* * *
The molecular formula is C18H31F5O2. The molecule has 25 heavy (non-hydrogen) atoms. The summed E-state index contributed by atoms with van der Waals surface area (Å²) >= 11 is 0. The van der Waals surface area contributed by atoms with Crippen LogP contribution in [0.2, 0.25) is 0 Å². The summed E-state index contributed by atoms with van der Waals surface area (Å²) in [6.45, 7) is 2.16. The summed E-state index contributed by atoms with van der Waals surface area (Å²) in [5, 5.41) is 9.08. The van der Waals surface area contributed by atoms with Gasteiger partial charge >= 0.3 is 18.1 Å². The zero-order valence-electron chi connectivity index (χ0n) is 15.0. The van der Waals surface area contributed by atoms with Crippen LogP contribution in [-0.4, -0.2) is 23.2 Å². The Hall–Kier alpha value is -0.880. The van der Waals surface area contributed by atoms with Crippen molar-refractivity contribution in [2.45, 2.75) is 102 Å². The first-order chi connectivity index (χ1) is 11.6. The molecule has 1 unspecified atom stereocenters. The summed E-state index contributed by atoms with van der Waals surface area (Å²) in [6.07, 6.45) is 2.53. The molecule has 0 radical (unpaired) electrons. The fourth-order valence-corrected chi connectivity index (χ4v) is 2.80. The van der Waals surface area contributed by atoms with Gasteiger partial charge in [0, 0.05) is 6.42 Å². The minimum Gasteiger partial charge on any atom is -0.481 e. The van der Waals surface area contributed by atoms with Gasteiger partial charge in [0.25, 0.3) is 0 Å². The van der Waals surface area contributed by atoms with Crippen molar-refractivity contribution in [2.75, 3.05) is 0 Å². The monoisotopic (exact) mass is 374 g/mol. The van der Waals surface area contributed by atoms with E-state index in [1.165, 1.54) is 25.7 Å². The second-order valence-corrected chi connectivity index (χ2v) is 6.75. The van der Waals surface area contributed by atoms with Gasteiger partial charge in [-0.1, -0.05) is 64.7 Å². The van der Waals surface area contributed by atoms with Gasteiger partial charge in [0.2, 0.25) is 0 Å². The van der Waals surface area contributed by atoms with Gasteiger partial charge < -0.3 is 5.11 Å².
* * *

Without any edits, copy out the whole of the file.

The molecular formula is C18H31F5O2. The molecule has 25 heavy (non-hydrogen) atoms. The summed E-state index contributed by atoms with van der Waals surface area (Å²) >= 11 is 0. The van der Waals surface area contributed by atoms with Crippen LogP contribution in [0.2, 0.25) is 0 Å². The summed E-state index contributed by atoms with van der Waals surface area (Å²) in [6.45, 7) is 2.16. The summed E-state index contributed by atoms with van der Waals surface area (Å²) in [5, 5.41) is 9.08. The van der Waals surface area contributed by atoms with Gasteiger partial charge >= 0.3 is 18.1 Å². The zero-order valence-electron chi connectivity index (χ0n) is 15.0. The van der Waals surface area contributed by atoms with Crippen LogP contribution in [-0.4, -0.2) is 23.2 Å². The Hall–Kier alpha value is -0.880. The van der Waals surface area contributed by atoms with Crippen molar-refractivity contribution in [2.45, 2.75) is 102 Å². The first-order chi connectivity index (χ1) is 11.6. The molecule has 1 unspecified atom stereocenters. The summed E-state index contributed by atoms with van der Waals surface area (Å²) in [6.07, 6.45) is 2.53. The molecule has 0 radical (unpaired) electrons. The fourth-order valence-corrected chi connectivity index (χ4v) is 2.80. The van der Waals surface area contributed by atoms with Gasteiger partial charge in [0, 0.05) is 6.42 Å². The minimum Gasteiger partial charge on any atom is -0.481 e. The van der Waals surface area contributed by atoms with Gasteiger partial charge in [0.25, 0.3) is 0 Å². The van der Waals surface area contributed by atoms with Crippen molar-refractivity contribution in [2.75, 3.05) is 0 Å². The monoisotopic (exact) mass is 374 g/mol. The van der Waals surface area contributed by atoms with E-state index in [1.165, 1.54) is 25.7 Å². The second-order valence-corrected chi connectivity index (χ2v) is 6.75. The van der Waals surface area contributed by atoms with Gasteiger partial charge in [-0.1, -0.05) is 64.7 Å². The van der Waals surface area contributed by atoms with Gasteiger partial charge in [0.2, 0.25) is 0 Å². The van der Waals surface area contributed by atoms with Gasteiger partial charge < -0.3 is 5.11 Å².